05/15/2010 05:12 am ET | Updated May 25, 2011

Cypress Hill's B-Real Gets Real


Whether it's songs like "I Wanna Get High," a music festival dubbed "Smokeout" - fresh with hemp-heavy memorabilia, and a new album due out appropriately on 4.20, Cypress Hill have always been blunt about their love for a blunt. But, take that away, and the same can be said about their lyrics: they're all right to the point and often in your face.

Ever since they leaped onto the hip-hop scene with their trademark Latino-flavored rap, Cypress Hill have dominated the charts, and managed to stay relevant in a genre that even Nas claimed was dead. But, then they faded away... on purpose. As frontman B-Real explained, the group wanted to try new things and realized that too much airplay is not necessarily a good thing. "We wanted to try new things, and people needed to get a break from us anyway," he theorized.

That was six years ago. Now side projects out of their system, the group is fully recharged, and ready to release "Rise Up" next month. The new album features contributions from Tom Morello, Mike Shinoda of Linkin Park, and Slash. Here's what B-Real had to say - blunt as ever.

Why did "Rise Up" seem like a good album title for you guys?
In the middle of the album, we had a few different titles in mind. They were all within the vein of our previous albums... pretty consistent. But when we started working with Tom Morello, we heard the song "Rise Up" and were writing to it. That's when the title came about. We all genuinely felt this could be the title. We've had pretty long titles and pretty dark titles, but this is more to the point. It set the tone for the rest of the record.

Does the name have specific meaning? Like do you guys have to rise up against anything?
Obviously we've been on hiatus for six years. We all put out records and stuff but not as Cypress Hill. The one thing we wanted to do was to get this back and rolling. Since we took such a long break, "Rise Up" is us coming back and making our f--king voices heard. You listen on any so called hip hop station and there's nothing - just popular record sh-t. Anytime you want to stand up and be heard, you have to rise up and speak your mind. Say whatever you're feeling - the state of what our country is, the state of the world.

Let's talk about that hiatus. Did you guys drive each other crazy or did you just decide consciously to take a break.
Nah. It was just one of those things. We had done our obligation with Sony. Being that Sony is a machine, they wouldn't allow me to do solo projects unless it was on Sony. If I didn't want to do it, then I couldn't do it. I was tied down. At the end of the [last] record, [DJ] Muggs had projects and Sen Dog had "Diary of a Mad Dog" so [Eric] Bobo and I had a meeting of the minds. We had to come up with something to do while they dis this record. What I did was put out three mix tapes the first two years then an actual album. Everybody kept busy. We would occasionally do a Cypress show in Europe or in the states, but after that first three year mark, we were ready.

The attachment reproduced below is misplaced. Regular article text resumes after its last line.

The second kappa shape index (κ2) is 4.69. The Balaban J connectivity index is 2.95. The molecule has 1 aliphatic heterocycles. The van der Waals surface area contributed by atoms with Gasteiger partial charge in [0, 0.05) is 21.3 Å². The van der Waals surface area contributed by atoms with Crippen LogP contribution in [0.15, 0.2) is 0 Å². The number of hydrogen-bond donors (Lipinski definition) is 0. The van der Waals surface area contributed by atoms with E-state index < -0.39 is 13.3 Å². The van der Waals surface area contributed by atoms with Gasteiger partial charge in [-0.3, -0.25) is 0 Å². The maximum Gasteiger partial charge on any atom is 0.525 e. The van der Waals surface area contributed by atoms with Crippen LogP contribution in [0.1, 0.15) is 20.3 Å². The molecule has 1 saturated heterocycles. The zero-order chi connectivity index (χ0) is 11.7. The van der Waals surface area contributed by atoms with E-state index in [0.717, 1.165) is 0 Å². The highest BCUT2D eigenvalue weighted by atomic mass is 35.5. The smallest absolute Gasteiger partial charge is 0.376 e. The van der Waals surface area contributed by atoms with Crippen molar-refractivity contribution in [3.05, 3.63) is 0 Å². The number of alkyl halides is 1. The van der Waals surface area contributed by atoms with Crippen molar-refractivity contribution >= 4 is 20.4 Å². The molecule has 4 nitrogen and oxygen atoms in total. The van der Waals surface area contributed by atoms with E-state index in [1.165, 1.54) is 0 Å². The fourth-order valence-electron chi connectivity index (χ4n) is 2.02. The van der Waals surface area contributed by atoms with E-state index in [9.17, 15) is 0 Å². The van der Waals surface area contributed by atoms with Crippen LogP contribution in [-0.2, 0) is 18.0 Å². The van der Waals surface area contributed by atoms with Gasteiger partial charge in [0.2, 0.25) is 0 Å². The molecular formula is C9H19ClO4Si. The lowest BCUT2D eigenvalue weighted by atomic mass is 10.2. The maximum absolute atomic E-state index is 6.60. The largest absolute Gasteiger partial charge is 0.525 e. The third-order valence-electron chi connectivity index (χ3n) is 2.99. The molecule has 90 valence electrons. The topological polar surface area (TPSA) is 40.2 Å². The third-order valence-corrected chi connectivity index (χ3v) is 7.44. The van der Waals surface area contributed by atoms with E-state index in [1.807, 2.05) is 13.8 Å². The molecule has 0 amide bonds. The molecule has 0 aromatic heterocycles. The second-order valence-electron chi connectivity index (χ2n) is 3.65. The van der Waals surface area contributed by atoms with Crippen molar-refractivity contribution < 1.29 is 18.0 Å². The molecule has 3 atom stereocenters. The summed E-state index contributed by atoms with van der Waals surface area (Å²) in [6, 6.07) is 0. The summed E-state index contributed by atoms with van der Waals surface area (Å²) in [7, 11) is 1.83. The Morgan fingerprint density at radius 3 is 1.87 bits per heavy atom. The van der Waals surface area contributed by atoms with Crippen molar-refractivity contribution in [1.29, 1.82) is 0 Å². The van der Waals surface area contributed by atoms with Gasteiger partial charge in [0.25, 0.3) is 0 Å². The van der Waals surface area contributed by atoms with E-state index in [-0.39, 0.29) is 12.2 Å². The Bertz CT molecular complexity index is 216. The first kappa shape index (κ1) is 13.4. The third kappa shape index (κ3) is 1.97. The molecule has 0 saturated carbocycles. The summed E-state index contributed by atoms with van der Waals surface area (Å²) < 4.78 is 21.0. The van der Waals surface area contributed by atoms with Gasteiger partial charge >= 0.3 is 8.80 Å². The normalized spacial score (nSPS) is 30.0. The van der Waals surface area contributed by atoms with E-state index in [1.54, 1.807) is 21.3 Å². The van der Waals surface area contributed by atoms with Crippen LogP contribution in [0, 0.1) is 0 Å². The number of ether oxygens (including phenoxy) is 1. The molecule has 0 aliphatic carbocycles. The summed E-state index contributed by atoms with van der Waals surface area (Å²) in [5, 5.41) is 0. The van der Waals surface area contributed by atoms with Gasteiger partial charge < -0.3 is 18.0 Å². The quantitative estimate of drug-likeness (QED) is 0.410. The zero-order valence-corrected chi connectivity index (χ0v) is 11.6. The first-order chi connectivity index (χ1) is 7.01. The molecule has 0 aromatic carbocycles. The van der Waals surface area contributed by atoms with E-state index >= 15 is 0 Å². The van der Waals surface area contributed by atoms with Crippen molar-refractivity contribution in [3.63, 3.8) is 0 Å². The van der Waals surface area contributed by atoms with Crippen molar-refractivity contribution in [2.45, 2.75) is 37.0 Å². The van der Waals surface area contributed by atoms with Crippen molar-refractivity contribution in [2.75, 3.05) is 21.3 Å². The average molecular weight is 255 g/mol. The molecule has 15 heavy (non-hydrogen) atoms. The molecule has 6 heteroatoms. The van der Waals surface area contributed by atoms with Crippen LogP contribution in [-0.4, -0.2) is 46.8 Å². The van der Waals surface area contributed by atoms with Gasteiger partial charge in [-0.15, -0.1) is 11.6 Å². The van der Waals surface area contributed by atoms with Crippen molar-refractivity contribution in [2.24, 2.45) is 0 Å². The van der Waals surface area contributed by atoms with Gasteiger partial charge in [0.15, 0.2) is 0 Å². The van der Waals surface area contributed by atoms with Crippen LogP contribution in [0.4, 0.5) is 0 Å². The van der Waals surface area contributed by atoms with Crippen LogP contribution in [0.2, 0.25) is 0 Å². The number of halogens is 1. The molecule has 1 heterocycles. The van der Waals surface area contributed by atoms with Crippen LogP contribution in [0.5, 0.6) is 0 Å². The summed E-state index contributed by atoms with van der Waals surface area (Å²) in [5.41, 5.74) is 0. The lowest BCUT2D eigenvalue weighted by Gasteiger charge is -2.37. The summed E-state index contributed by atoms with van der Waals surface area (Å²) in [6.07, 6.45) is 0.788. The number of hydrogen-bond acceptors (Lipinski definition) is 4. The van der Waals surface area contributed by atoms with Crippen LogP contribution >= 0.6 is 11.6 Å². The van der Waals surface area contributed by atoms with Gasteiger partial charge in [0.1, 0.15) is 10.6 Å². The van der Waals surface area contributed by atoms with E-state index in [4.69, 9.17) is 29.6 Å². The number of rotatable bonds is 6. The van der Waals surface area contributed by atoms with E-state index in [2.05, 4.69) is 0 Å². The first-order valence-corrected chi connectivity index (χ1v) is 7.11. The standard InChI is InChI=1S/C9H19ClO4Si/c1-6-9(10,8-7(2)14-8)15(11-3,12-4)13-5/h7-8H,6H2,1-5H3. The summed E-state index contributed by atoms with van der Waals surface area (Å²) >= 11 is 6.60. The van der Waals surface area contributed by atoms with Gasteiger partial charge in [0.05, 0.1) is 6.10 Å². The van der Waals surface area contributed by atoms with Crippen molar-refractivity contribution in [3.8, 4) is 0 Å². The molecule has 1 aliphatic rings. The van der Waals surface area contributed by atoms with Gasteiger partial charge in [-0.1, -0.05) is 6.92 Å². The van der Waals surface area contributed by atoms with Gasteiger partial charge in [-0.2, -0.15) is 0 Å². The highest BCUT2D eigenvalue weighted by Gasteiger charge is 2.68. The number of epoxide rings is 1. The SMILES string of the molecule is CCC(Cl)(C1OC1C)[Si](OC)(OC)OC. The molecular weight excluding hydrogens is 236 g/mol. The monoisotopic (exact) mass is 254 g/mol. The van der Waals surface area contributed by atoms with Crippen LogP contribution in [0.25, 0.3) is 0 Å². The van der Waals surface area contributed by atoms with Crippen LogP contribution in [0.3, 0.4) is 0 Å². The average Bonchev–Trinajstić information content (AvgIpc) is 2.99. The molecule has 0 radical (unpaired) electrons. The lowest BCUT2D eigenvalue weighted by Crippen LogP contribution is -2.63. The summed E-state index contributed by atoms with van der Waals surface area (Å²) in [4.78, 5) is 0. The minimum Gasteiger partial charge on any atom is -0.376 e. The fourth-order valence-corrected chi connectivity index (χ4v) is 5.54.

The back record with Sony, we didn't push it right. It made us look bad, and at the same time, we didn't do much touring. We just shut down shop. In retrospect I wish that would've been different. But it is what it is. A six year break made people miss us, and we came back with a very strong record.

Did you guys have any rust when you came back together?
We were all ready to go. We didn't want to sound like we sounded before, but not too far to the left. We don't like sounding like everyone. In this day and time, everybody does. We go against the grain - always have. We take our time. We wanted to keep it consistent.

Do you guys hope for another huge hit or don't really care. I mean so many of your songs are still on rotation to this day as if they're new.
We just go with what happens happen. We let the music drive us. If something's considered a hit - so be it. It's not something we go out of our way for., because when you do then it's real stiff. We keep it fresh. It's a cohesive album rather than an album full of songs. We did not want to break consistency. Muggs isn't the lead producer on this record. Pretty much, he let Sen and I take the reigns and I give him props. This was his baby and for him to let us do what we felt like doing was a big step.

This record comes at a different time than your last. George W. Bush was president last time out. How'd the change of the guard to the Obama administration shift your lyrics?
Life gives you ammunition if you pay attention to what's going on. Things are still f--ked up but there's optimism. Depending on you ask, the last president f--ked things up. There's optimism, but at the same time, you have to, at the same time, do the work to make things better. That's the sort of ideals that I took on with this particular album. It's raw and gritty but has some positivity.

Lastly, your album drops on April 20 - aka 4.20. You guys are never subtle, huh?

That's what we've been about since day one. There's three aspects about us. We're a hip hop group at our core with a metal image: dark and mysterious and all that sh-t. But our attitude is very punk rock. We just don't give a f--k but it's a different type of don't give a f--k. There's you don't know s--t and say 'f--k it' and then there's you know exactly what's going on in life, but you're like 'f--k it.' We know what goes on, and we go against the grain.